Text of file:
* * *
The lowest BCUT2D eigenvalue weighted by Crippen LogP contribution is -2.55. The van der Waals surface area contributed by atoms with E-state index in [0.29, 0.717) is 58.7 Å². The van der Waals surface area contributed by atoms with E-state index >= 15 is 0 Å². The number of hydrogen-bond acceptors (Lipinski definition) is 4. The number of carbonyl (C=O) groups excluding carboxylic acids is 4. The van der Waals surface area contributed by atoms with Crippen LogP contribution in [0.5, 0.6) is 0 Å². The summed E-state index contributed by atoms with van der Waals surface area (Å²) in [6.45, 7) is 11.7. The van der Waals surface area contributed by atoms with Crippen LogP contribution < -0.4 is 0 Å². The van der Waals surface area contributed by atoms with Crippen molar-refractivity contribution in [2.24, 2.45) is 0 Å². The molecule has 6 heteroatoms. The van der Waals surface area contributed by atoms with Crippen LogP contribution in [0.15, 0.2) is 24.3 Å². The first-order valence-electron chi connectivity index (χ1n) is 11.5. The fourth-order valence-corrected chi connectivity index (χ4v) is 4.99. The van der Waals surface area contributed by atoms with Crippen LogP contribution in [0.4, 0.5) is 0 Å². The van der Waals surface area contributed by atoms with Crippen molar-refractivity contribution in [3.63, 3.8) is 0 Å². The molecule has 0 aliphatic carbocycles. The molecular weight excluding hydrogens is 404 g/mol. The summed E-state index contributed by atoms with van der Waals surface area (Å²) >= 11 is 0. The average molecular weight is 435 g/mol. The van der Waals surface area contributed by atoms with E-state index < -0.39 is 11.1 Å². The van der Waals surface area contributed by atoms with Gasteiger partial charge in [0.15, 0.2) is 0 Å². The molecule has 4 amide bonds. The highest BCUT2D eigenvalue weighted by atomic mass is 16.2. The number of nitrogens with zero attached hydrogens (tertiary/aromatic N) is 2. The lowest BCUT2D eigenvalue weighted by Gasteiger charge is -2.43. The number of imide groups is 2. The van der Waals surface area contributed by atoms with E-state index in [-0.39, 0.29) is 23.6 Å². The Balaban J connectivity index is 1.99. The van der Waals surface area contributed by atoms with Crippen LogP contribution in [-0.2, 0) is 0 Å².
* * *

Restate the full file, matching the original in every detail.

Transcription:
The lowest BCUT2D eigenvalue weighted by Crippen LogP contribution is -2.55. The van der Waals surface area contributed by atoms with E-state index in [0.29, 0.717) is 58.7 Å². The van der Waals surface area contributed by atoms with E-state index >= 15 is 0 Å². The number of hydrogen-bond acceptors (Lipinski definition) is 4. The number of carbonyl (C=O) groups excluding carboxylic acids is 4. The van der Waals surface area contributed by atoms with Crippen LogP contribution in [0.5, 0.6) is 0 Å². The summed E-state index contributed by atoms with van der Waals surface area (Å²) in [6.45, 7) is 11.7. The van der Waals surface area contributed by atoms with Crippen LogP contribution < -0.4 is 0 Å². The van der Waals surface area contributed by atoms with Crippen molar-refractivity contribution in [2.24, 2.45) is 0 Å². The molecule has 6 heteroatoms. The van der Waals surface area contributed by atoms with Crippen LogP contribution in [0.15, 0.2) is 24.3 Å². The first-order valence-electron chi connectivity index (χ1n) is 11.5. The fourth-order valence-corrected chi connectivity index (χ4v) is 4.99. The van der Waals surface area contributed by atoms with Crippen LogP contribution in [0.4, 0.5) is 0 Å². The van der Waals surface area contributed by atoms with Crippen molar-refractivity contribution in [3.63, 3.8) is 0 Å². The molecule has 0 aliphatic carbocycles. The molecular weight excluding hydrogens is 404 g/mol. The summed E-state index contributed by atoms with van der Waals surface area (Å²) >= 11 is 0. The average molecular weight is 435 g/mol. The van der Waals surface area contributed by atoms with E-state index < -0.39 is 11.1 Å². The van der Waals surface area contributed by atoms with Gasteiger partial charge in [0.15, 0.2) is 0 Å². The molecule has 4 amide bonds. The highest BCUT2D eigenvalue weighted by atomic mass is 16.2. The number of nitrogens with zero attached hydrogens (tertiary/aromatic N) is 2. The lowest BCUT2D eigenvalue weighted by Gasteiger charge is -2.43. The number of imide groups is 2. The van der Waals surface area contributed by atoms with E-state index in [-0.39, 0.29) is 23.6 Å². The Balaban J connectivity index is 1.99. The van der Waals surface area contributed by atoms with Crippen LogP contribution in [-0.2, 0) is 0 Å².